San Diego’s Deputy Fire Chief Named Susan G. Komen’s 2014 Honorary Breast Cancer Survivor
Lorraine Hutchinson’s new role set to empower and educate San Diegans and African Americans about the importance of early detection.
Susan G. Komen San Diego announced Lorraine Hutchinson, a Deputy Chief in the San Diego Fire-Rescue Department, as the 2014 Honorary Breast Cancer Survivor. Hutchinson credits her mammogram, her family, her “firehouse family”, the drugs and treatments and her strong will to be healthy for her survival. The drugs used for Hutchinson’s chemotherapy and current hormonal treatment are actually funded by Komen research grants.
“I did not have a family history of breast cancer so I didn’t believe that I was at risk,” said Hutchinson. “I was shocked to learn that most people who get breast cancer actually don’t have a family history. Also, as an African-American woman, I was stunned to learn that breast cancer is the most common cancer among African American women and they also tend to have lower survival rates than women from other racial and ethnic groups in the United States.”
While the overall breast cancer incidence rate for African American women is about 10 percent lower than for white women, the mortality rate is 37 percent higher. Studies have also found that African Americans often have aggressive tumors with a poorer prognosis.
“I could not feel my tumor —a mammogram detected it and saved my life,” said Hutchinson. “I hope my role as the Honorary Survivor will help educate San Diegans, especially in the African-American community, that early detection and education is imperative.”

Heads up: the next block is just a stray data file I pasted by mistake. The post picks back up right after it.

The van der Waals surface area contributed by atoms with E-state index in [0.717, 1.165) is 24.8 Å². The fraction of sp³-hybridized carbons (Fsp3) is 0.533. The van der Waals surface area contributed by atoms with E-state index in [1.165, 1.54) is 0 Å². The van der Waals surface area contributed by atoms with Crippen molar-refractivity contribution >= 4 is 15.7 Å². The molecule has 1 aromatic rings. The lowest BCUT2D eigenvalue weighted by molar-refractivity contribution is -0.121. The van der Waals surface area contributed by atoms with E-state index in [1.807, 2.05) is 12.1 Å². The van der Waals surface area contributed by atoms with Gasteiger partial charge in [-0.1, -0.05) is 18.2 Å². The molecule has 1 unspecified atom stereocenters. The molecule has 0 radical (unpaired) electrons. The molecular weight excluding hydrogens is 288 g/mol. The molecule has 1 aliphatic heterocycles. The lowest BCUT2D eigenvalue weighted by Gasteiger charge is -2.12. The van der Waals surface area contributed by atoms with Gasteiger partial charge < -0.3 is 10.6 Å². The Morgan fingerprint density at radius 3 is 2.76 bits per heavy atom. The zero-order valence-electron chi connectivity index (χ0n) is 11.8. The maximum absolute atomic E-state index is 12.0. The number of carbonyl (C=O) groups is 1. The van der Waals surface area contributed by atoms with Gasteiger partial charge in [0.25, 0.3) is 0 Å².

In November 2012, four months after being diagnosed with diabetes and struggling to lose 35 pounds, Hutchinson was stunned to receive a diagnosis of Stage IB breast cancer. Hutchinson says that after having an initial mammogram she was asked to come back for a follow-up. She took her time going back in because she was not too concerned as she did not have a family history of cancer. She acknowledges that putting off the follow-up mammogram was a mistake and thinks that maybe if her cancer had been detected earlier she may have benefited from a less invasive course of action. Six weeks after diagnosis, Hutchinson underwent a mastectomy of her left breast followed by four treatments of chemotherapy.
“Lorraine’s inspirational leadership will help Komen San Diego continue to fund the County’s largest program of free breast cancer treatments, services, and support,” said Laura Farmer Sherman, executive director of Susan G. Komen San Diego. “Lorraine showed sheer determination to win her battle against breast cancer—the same approach she takes every day saving others’ lives as a firefighter.”
Throughout Hutchinson’s treatment, she walked daily and maintained a healthy diet. This healthy lifestyle helped to combat some of the depression that comes with a diagnosis of cancer. She has maintained this lifestyle after treatment and is now breast cancer and diabetes free.
“I want people to think about how I fought it, how I won, and how I came out even better on the other end,” said Hutchinson. “I want to encourage, inspire and motivate. Encourage women to be aware of their bodies and know what is normal for them. For all those reasons we ladies put off getting a mammogram, not one of them is worth dying for. I want to inspire women who hear my story and are fighting breast cancer to know that there is hope and to fight on. And lastly to motivate everyone no matter what their situation is to strive to make each day count by being the best they can be mentally, physically, and emotionally. Cancer woke me up to my health, and I feel like I have been given a second chance.”
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